All Master's students must keep an eye on the end game. Be aware that there are some things to be done just before you graduate.  To learn more, go to our Timeline page.

The Comprehensive Examination for Courses-Only (including courses-only Masters-en-Route-to-PhD Students)

The Graduate School requires that all non-thesis track Master of Science (MS) students at MSU take a Comprehensive Examination just prior to graduation. In accordance with graduate school policy, the Computer Science Department has settled on the following examination structure.

  • The Comprehensive Examination will be administered once during the fall semester and once during the spring semester of each academic year if there is at least one student on the courses-only track graduating during the semester in question.
  • Courses-only Master’s students and Masters-en-Route-to-PhD students with a cumulative GPA of at least 3.5 in their final semester (at the start of the final semester, not at the end) do not need to take the comprehensive exam to earn their Master’s degree.
  • For the remaining M.S. students who plan to graduate during the current semester, they must inform the Master's Program Coordinator and their graduate committee via email by the third Friday of the semester of their intent to take the comprehensive examination.
  • After notifying the Master's Program Coordinator and his/her graduate committee, the student will be provided a list of published research papers chosen by his/her committee. The student will consult with his/her committee to select one research paper. The paper will then be reviewed by the student individually.
  • The student must study this paper, write a review, and submit the review to his/her committee. The deadline for submitting the review  will be no later than two weeks prior to the final date allowed by the Graduate School for the master’s comprehensive exam.
  • The review, not exceeding 4 pages, must include the following sections:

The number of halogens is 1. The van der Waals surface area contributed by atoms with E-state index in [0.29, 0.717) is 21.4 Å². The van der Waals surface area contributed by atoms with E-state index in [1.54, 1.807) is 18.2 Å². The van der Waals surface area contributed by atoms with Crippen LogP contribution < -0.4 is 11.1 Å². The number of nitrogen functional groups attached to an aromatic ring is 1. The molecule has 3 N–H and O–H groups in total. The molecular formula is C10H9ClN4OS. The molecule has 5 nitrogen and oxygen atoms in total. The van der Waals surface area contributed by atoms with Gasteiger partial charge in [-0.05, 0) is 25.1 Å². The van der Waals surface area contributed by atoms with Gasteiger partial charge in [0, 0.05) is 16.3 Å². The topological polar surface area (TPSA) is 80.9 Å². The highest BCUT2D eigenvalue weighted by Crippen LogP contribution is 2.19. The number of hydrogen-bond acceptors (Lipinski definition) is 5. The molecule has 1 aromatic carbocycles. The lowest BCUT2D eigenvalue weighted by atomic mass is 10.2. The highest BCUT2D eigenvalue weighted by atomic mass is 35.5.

1. An overview of the problem being solved and why it is significant
    2. An overview of the solution
    3. The strengths of the paper
    4. Constructive criticisms
  • The student’s review is graded by the student’s graduate committee as either Pass or Fail. If the student receives a Fail, the graduation committee will provide the student a list of comments. The student needs to revise the review based on the provided comments. The graduation committee will grade the revised review, and the result is either Pass or Fail. If the student receives a Fail for the revised review, the student needs to retake the comprehensive exam in a subsequent semester. A failed second attempt results in an unsuccessful completion of the Master's degree.

The Defense of Thesis and Comprehensive Examination for Thesis-Track Students

The Graduate School requires that all thesis track Master of Science (MS) students at MSU take two examinations: a Defense of Thesis, and a Comprehensive Examination just prior to graduation. In accordance with graduate school policy, the Computer Science Department has settled on the following examination structure for thesis-track students.

  • The Defense of Thesis component has two parts: public and private
  • To satisfy the public part the student must hold a seminar that is announced and open to the public, and in which the results of the thesis are presented.
  • Within one week of the public seminar, the student must take a private, oral examination that satisfies both the private component of the Defense of Thesis and the Comprehensive Examination.
  • The private oral examination will be attended minimally by all members of the student's Master's graduate committee and may be attended by other members of the faculty.
  • The oral examination will have two components: questions about the thesis (to satisfy the Defense of Thesis component) and questions about subject matter on the student's program of study (to satisfy the Comprehensive Examination component).
  • Carefully note, however, that students must be prepared to answer computer science specific questions that naturally arise during the examination of their thesis, providing them the opportunity to demonstrate their ability to synthesize knowledge of computer science and apply it to their thesis. Thus, it is strongly recommended that students review their coursework and knowledge of the computer science fundamentals underlying their thesis. For example, questions about the time complexity/computability issues involved in their work are likely to arise, as are questions about the content-specific nature of their work.

NOTE: You know the semester in which you intend to graduate. You should begin reviewing your course material, preparing your talk, and getting ready for your defense of thesis in timely fashion without any prompting from the faculty.